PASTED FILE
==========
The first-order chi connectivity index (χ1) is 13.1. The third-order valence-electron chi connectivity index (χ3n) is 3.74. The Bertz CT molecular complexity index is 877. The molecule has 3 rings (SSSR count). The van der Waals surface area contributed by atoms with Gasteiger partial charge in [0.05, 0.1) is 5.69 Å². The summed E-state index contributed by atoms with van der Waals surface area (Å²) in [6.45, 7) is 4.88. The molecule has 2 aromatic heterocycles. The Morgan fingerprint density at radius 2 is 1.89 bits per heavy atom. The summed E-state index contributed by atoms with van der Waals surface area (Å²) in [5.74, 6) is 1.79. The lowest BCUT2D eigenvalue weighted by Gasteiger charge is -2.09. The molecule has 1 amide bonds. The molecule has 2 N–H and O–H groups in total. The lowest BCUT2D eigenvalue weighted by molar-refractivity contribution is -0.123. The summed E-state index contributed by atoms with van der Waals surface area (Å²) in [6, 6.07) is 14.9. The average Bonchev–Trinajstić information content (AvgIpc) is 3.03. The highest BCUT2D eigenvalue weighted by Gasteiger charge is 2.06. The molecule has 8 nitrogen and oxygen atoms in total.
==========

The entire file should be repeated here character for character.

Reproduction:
The first-order chi connectivity index (χ1) is 13.1. The third-order valence-electron chi connectivity index (χ3n) is 3.74. The Bertz CT molecular complexity index is 877. The molecule has 3 rings (SSSR count). The van der Waals surface area contributed by atoms with Gasteiger partial charge in [0.05, 0.1) is 5.69 Å². The summed E-state index contributed by atoms with van der Waals surface area (Å²) in [6.45, 7) is 4.88. The molecule has 2 aromatic heterocycles. The Morgan fingerprint density at radius 2 is 1.89 bits per heavy atom. The summed E-state index contributed by atoms with van der Waals surface area (Å²) in [5.74, 6) is 1.79. The lowest BCUT2D eigenvalue weighted by Gasteiger charge is -2.09. The molecule has 1 amide bonds. The molecule has 2 N–H and O–H groups in total. The lowest BCUT2D eigenvalue weighted by molar-refractivity contribution is -0.123. The summed E-state index contributed by atoms with van der Waals surface area (Å²) in [6, 6.07) is 14.9. The average Bonchev–Trinajstić information content (AvgIpc) is 3.03. The highest BCUT2D eigenvalue weighted by Gasteiger charge is 2.06. The molecule has 8 nitrogen and oxygen atoms in total.